We commonly think about women when referring to breast disorders. Men lack lobular development, making them less susceptible to breast problems such as cysts and fibroadenomas; however, issues can still arise. Just like women, the male breast tissue is composed of adipose tissue, or fat, as well as glandular tissue, with cells affected by the body’s vast hormonal system. This tissue composition means that many men will develop a breast disorder at some point in their lifetime, ranging from a mild problem to a severe health condition. It is a lack of knowledge that makes guys uncomfortable speaking up and seeking help. Four of the most common breast disorders seen in men, each worthy of medical attention, include:
Haven’t heard of Jogger’s Nipple? Maybe not, but you probably know someone who has suffered from it. Jogger’s Nipple, like the name implies, is often seen in men who exercise for prolonged periods. Nipples become red, painful, and swollen from the constant irritation of their shirt rubbing up and down on their chest. Over time, the nipples can become so raw they bleed. This is especially bad in hot, humid weather conditions. There are several solutions to Jogger’s Nipple, including running attire made especially for exercise or small pads that can be placed over this sensitive area. If not addressed, the irritation may lead to a wound that is slow to heal, leading to infection and scarring.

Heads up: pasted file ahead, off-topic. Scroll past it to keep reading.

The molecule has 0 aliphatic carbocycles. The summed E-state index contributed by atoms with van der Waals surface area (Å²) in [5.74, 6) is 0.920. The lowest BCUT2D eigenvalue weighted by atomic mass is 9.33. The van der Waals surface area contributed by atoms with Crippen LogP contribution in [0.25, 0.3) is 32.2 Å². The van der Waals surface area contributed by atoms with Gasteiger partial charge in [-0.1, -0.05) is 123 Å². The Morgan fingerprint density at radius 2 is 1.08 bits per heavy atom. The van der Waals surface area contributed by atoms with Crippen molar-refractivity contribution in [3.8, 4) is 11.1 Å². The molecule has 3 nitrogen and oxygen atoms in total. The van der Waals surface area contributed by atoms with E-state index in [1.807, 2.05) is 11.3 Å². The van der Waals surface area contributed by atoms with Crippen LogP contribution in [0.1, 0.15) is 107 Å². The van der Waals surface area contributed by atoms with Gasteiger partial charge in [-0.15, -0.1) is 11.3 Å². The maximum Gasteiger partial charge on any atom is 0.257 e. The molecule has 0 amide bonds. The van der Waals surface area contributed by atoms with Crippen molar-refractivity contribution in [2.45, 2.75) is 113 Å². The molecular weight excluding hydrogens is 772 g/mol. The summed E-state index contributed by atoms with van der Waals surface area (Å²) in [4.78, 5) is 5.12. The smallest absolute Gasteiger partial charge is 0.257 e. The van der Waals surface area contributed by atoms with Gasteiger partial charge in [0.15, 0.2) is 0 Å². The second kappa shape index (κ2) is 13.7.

Fluid leaking from the nipple can happen in anyone, not just lactating women. When men are born they have the same milk ducts as females, however during puberty, high testosterone levels will change most of these into fatty tissue. Men can unexpectedly see nipple discharge, from an almost clear color to dark and milky, all of which point to an underlying problem. Nipple discharge can be caused by blocked/inflamed milk ducts, breast cancer, gynecomastia, breast infection, and a pituitary tumor. Any time a man notices discharge from his nipples, it is time for a doctor evaluation, as this could be a sign of a serious infection or illness.
Male Breast Cancer
While fewer men will have a breast cancer diagnosis than women, the number is still significant. It is expected that more than 2,000 men will develop breast cancer in 2018, while 178,000 ladies will have the same diagnosis. For both men and women, early detection and treatment is key to saving lives. Self-examinations are of upmost importance. Look for firm, painless lumps, often appearing under the nipple. Risk factors include age, low testosterone levels, and a strong family history, especially in men with the BRCAx cancer gene.
While many breast issues are rare for men, gynecomastia – enlargement of breast tissue – is extremely common. Up to 70% of all men will experience temporary gynecomastia at some point in their life. True gynecomastia is caused by excessive growth in the breast’s glandular tissue. Pockets of adipose tissue, or fat, can also change the shape of the male breast. Gynecomastia may be the result of a hormonal imbalance, prescription medications, street drugs, chronic illness, or age. Luckily, successful gynecomastia treatment is available. Surgical excision can successfully reduce glandular tissue, flattening the chest and reducing puffy nipples. Liposuction can be used to eliminate unwanted fatty tissue. A combination of both surgical excitation and liposuction is often used to achieve optimal results.
Vitenas Cosmetic Surgery, Experienced in Male Breast Reduction Techniques:
If you or someone you care about is struggling with excess breast tissue, enlist the help of Houston plastic surgeon, Dr. Paul Vitenas. Call Vitenas Cosmetic Surgery at (281) 668-7370 to schedule a gynecomastia consultation.